: News

Filed Under:

Protesters At Georgetown University Chain Selves To Statue

Play associated audio
Three Georgetown students have chained themselves to a statue of the school's founder, Bishop John Carroll. They are protesting the school's policies towards reproductive rights.
David Schultz
Three Georgetown students have chained themselves to a statue of the school's founder, Bishop John Carroll. They are protesting the school's policies towards reproductive rights.

By David Schultz

The students have three demands: they want access to contraception on campus, comprehensive sex education, and they want the university to formally recognize their abortion-rights group, Hoyas for Choice.

Campus police officers are on the scene because the statue is outside the school's "designated free speech" area. Police officers say their strategy is to wait the students out. But Erica Slates, a Georgetown senior who's acting as their spokesperson, says that could take a while.

"I do know the students who are chained and I know that they are incredibly committed people," she says. "So I'm not sure that's going to work out."

In a letter sent earlier this week, school administrators said they won't recognize Hoyas For Choice because the group does not conform to "Catholic and Jesuit traditions."

NPR

Cult Survivor Documents 2 Decades Inside 'Holy Hell'

Will Allen directed the documentary Holy Hell, which depicts his experience as a videographer and member of The Buddhafield cult. Allen used his own footage, as well as his interviews with other former members, to make this documentary.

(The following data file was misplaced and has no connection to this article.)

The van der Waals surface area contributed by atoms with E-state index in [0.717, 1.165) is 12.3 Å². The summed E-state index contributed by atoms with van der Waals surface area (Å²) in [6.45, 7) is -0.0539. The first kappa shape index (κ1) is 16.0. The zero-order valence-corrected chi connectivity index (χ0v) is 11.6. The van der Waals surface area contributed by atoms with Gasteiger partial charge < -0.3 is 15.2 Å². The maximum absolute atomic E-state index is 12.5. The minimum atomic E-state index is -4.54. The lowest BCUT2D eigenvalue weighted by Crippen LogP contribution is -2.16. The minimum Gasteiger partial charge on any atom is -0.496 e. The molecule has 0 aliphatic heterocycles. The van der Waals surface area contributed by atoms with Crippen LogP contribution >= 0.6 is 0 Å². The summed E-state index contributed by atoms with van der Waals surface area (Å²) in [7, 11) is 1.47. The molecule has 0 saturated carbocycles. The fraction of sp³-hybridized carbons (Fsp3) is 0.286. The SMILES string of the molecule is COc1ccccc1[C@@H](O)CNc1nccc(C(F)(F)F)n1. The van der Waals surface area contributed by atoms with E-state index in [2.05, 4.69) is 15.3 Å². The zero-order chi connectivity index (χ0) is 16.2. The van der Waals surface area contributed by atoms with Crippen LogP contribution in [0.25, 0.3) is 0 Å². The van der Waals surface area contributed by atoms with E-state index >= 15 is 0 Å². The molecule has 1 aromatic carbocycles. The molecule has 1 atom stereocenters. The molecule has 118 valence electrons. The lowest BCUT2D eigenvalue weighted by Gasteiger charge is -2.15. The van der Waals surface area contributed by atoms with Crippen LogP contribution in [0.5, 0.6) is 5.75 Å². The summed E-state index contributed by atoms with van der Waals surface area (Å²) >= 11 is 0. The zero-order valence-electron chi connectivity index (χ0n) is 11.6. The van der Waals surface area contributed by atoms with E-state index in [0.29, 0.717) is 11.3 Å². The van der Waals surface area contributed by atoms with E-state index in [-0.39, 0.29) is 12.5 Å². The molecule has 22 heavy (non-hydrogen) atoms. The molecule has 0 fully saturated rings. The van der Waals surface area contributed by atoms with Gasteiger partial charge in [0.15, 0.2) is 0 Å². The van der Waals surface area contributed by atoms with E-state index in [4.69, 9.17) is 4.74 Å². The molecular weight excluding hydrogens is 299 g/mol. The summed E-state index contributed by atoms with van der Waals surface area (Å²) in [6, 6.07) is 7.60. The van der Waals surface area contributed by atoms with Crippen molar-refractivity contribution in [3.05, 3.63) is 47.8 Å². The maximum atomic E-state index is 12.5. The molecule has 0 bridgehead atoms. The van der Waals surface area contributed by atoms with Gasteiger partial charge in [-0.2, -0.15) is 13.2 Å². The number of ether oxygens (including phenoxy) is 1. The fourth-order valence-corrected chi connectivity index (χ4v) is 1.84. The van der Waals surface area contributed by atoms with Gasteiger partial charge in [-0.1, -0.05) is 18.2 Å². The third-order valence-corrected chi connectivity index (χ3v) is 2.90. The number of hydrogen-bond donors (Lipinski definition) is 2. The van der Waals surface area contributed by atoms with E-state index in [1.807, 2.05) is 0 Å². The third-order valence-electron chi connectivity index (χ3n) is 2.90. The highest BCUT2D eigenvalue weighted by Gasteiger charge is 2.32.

NPR

Evaporated Cane Juice? Puh-leeze. Just Call It Sugar, FDA Says

Companies cultivating a healthful image often list "evaporated cane juice" in their products' ingredients. But the FDA says it's really just sugar, and that's what food labels should call it.
WAMU 88.5

The Politics Hour - May 27, 2016

Congress votes to override DC's 2013 ballot initiative on budget autonomy. Virginia governor faces a federal investigation over international finance and lobbying rules. And DC, Maryland and Virginia move to create a Metro safety oversight panel.

NPR

After Departure Of Uber, Lyft In Austin, New Companies Enter The Void

Earlier this month, voters in Austin, Texas, rejected an effort to overturn the city's rules for ride-hailing companies. Uber and Lyft tried to prevent fingerprinting of their drivers, and now both have left town. A few other ride-share companies have popped up to help fill the void. NPR explores how people are getting around town without Uber and Lyft.

Leave a Comment

Help keep the conversation civil. Please refer to our Terms of Use and Code of Conduct before posting your comments.